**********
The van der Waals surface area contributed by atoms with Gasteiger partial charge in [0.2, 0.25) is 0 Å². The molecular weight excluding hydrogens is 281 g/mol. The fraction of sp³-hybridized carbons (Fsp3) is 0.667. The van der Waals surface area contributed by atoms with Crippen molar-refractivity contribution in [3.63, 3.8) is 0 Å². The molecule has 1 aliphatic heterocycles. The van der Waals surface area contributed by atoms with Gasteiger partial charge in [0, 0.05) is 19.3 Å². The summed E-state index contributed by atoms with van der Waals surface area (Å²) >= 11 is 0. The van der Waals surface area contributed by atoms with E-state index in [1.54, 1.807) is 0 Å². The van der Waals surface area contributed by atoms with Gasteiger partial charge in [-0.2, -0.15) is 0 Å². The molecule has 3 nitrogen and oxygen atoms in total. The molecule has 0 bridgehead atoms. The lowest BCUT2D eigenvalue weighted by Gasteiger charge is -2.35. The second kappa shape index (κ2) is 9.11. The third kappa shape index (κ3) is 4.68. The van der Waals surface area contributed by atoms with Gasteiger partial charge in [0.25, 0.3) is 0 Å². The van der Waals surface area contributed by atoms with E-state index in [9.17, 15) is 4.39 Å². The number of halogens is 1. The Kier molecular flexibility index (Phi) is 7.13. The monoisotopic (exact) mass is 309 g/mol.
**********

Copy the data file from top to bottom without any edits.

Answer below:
The van der Waals surface area contributed by atoms with Gasteiger partial charge in [0.2, 0.25) is 0 Å². The molecular weight excluding hydrogens is 281 g/mol. The fraction of sp³-hybridized carbons (Fsp3) is 0.667. The van der Waals surface area contributed by atoms with Crippen molar-refractivity contribution in [3.63, 3.8) is 0 Å². The molecule has 1 aliphatic heterocycles. The van der Waals surface area contributed by atoms with Gasteiger partial charge in [0, 0.05) is 19.3 Å². The summed E-state index contributed by atoms with van der Waals surface area (Å²) >= 11 is 0. The van der Waals surface area contributed by atoms with E-state index in [1.54, 1.807) is 0 Å². The van der Waals surface area contributed by atoms with Gasteiger partial charge in [-0.2, -0.15) is 0 Å². The molecule has 3 nitrogen and oxygen atoms in total. The molecule has 0 bridgehead atoms. The lowest BCUT2D eigenvalue weighted by Gasteiger charge is -2.35. The second kappa shape index (κ2) is 9.11. The third kappa shape index (κ3) is 4.68. The van der Waals surface area contributed by atoms with Gasteiger partial charge in [0.25, 0.3) is 0 Å². The van der Waals surface area contributed by atoms with E-state index in [9.17, 15) is 4.39 Å². The number of halogens is 1. The Kier molecular flexibility index (Phi) is 7.13. The monoisotopic (exact) mass is 309 g/mol.